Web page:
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This I Believe: I Believe in Accidental Therapy

Hannah Sullivan.png
Beatrice Bonner
/
NPR Illinois 91.9 UIS
Hannah Sullivan - Douglas MacArthur High School

The sun sets on a muggy day. My tight jeans feel hot against my skin as I run across concrete. My friend and I come over the hill just in time to catch it, the painting of orange and pink against a once perfectly blue sky. I am filled with love and appreciation of the world around me. Over the pandemic, many people found themselves in periods of isolation and loneliness. Although I experienced these on many restless nights, the excess time alone brought me something new. Nature.

Many afternoons following virtual school, I biked around my neighborhood. Quickly, I began biking a local trail a mile from my house, which turned into biking miles of trail everyday. My time was consumed with this new obsession. Along my journeys, I frequently stopped to observe bright green trees against the crisp blue sky— or a field of newly blossoming flowers— or a deer who had stopped in my path.

In all honesty, I started this hobby in pure boredom, and I wasn’t expecting it to become too much. However, it turned into something far bigger and integral to my identity. The daily exposure to nature during such an isolating time became incredibly mindful and therapeutic, and taught me many things about myself. I discovered new music to listen to on my rides, I started painting with the inspiration of the world around me, I deeply thought about my sense of self and my values. I processed emotions and events I would’ve been unable to work through if I had continued to be in school all the time. I discovered something that made me content.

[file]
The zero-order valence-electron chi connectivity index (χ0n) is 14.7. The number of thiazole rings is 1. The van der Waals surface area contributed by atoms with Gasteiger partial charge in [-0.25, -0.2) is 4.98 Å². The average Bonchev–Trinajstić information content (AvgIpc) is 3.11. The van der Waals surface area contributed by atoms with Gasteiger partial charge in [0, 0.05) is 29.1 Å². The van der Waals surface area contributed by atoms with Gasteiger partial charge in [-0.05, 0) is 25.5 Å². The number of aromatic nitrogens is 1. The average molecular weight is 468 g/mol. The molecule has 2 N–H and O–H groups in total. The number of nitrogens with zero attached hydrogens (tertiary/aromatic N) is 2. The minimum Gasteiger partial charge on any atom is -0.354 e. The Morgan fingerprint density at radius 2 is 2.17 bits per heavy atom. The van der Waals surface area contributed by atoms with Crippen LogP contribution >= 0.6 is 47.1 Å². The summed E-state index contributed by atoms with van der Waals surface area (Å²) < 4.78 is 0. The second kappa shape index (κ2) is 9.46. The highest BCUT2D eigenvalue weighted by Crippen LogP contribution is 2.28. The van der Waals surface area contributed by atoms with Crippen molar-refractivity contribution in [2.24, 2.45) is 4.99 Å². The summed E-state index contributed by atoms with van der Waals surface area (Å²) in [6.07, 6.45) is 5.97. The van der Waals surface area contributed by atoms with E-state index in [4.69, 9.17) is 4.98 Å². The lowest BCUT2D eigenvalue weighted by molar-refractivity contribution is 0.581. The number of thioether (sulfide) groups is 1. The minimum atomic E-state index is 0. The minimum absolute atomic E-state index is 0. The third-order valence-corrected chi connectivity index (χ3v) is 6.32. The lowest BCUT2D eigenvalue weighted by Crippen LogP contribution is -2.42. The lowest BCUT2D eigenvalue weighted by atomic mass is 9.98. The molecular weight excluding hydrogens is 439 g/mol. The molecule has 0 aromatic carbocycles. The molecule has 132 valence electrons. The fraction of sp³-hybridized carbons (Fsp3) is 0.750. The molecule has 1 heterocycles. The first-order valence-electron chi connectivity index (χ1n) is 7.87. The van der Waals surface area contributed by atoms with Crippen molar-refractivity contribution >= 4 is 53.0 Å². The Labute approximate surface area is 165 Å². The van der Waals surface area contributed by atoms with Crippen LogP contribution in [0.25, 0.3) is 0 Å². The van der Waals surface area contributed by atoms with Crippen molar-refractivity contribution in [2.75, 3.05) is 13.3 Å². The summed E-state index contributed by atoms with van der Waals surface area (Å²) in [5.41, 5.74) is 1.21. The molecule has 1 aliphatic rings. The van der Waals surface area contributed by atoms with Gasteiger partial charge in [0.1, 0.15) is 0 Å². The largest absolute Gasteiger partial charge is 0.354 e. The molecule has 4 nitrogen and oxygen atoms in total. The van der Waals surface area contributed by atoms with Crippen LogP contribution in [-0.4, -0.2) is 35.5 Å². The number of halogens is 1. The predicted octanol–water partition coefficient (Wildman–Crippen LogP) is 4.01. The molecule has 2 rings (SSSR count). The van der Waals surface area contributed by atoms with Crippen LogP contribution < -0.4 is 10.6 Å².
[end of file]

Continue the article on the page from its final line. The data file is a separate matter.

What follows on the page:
Going back to school full time for a year has been difficult. I don’t have the time anymore to go out and enjoy things alone like riding my bike. The importance that was put on self-care and mindfulness has faded. I have found small ways to incorporate it in my life: like walks on beautiful days, a small sketchbook, and playing tennis with friends. Nothing can make me forget the joyful days I spent learning to know and love myself, and my appreciation for nature will always be present in my life. No matter what is going on in my life, I will always stop to admire a perfect blue sky, a beautiful sunset, or the way the leaves fall when autumn starts.

This I Believe Illinois is NPR Illinois' annual essay program for Illinois high school seniors. An expression of where their minds are as they prepare to enter the adult world. This I Believe was started by radio journalist Edward R. Murrow in 1951 to allow anyone able to distil the guiding principles by which they lived. Special thank you to our sponsors: The Rotary Club of Springfield Sunrise, State Journal-Register, BLH Computers, KEB, and Marine Bank.

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